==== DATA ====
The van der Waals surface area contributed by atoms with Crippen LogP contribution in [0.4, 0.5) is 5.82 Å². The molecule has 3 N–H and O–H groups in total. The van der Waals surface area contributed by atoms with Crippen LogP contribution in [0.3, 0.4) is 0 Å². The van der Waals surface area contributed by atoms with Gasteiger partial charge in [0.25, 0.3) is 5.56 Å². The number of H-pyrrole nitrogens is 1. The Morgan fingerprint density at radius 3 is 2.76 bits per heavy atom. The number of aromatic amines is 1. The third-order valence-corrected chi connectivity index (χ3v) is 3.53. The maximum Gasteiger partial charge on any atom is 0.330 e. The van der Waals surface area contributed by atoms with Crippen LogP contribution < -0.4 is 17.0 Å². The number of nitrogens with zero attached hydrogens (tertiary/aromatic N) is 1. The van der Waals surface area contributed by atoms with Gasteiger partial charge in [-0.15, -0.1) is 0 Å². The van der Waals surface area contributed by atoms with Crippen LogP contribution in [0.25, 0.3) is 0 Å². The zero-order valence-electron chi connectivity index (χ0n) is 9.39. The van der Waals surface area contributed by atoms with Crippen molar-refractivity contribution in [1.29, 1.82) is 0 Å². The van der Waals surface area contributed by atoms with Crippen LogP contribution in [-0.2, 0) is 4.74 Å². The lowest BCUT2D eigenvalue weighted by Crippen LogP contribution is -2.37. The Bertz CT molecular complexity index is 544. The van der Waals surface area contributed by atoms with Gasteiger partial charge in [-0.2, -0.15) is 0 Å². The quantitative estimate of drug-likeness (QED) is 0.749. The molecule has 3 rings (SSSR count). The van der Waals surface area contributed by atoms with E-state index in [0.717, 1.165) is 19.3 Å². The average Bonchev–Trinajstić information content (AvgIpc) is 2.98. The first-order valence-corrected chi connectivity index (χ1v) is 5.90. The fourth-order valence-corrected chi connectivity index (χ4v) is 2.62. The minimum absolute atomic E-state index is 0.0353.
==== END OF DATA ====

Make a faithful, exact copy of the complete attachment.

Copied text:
The van der Waals surface area contributed by atoms with Crippen LogP contribution in [0.4, 0.5) is 5.82 Å². The molecule has 3 N–H and O–H groups in total. The van der Waals surface area contributed by atoms with Crippen LogP contribution in [0.3, 0.4) is 0 Å². The van der Waals surface area contributed by atoms with Gasteiger partial charge in [0.25, 0.3) is 5.56 Å². The number of H-pyrrole nitrogens is 1. The Morgan fingerprint density at radius 3 is 2.76 bits per heavy atom. The number of aromatic amines is 1. The third-order valence-corrected chi connectivity index (χ3v) is 3.53. The maximum Gasteiger partial charge on any atom is 0.330 e. The van der Waals surface area contributed by atoms with Crippen LogP contribution < -0.4 is 17.0 Å². The number of nitrogens with zero attached hydrogens (tertiary/aromatic N) is 1. The van der Waals surface area contributed by atoms with Gasteiger partial charge in [-0.15, -0.1) is 0 Å². The van der Waals surface area contributed by atoms with Crippen LogP contribution in [0.25, 0.3) is 0 Å². The zero-order valence-electron chi connectivity index (χ0n) is 9.39. The van der Waals surface area contributed by atoms with Crippen molar-refractivity contribution in [1.29, 1.82) is 0 Å². The van der Waals surface area contributed by atoms with Crippen LogP contribution in [-0.2, 0) is 4.74 Å². The lowest BCUT2D eigenvalue weighted by Crippen LogP contribution is -2.37. The Bertz CT molecular complexity index is 544. The van der Waals surface area contributed by atoms with Gasteiger partial charge in [-0.2, -0.15) is 0 Å². The quantitative estimate of drug-likeness (QED) is 0.749. The molecule has 3 rings (SSSR count). The van der Waals surface area contributed by atoms with E-state index in [0.717, 1.165) is 19.3 Å². The average Bonchev–Trinajstić information content (AvgIpc) is 2.98. The first-order valence-corrected chi connectivity index (χ1v) is 5.90. The fourth-order valence-corrected chi connectivity index (χ4v) is 2.62. The minimum absolute atomic E-state index is 0.0353.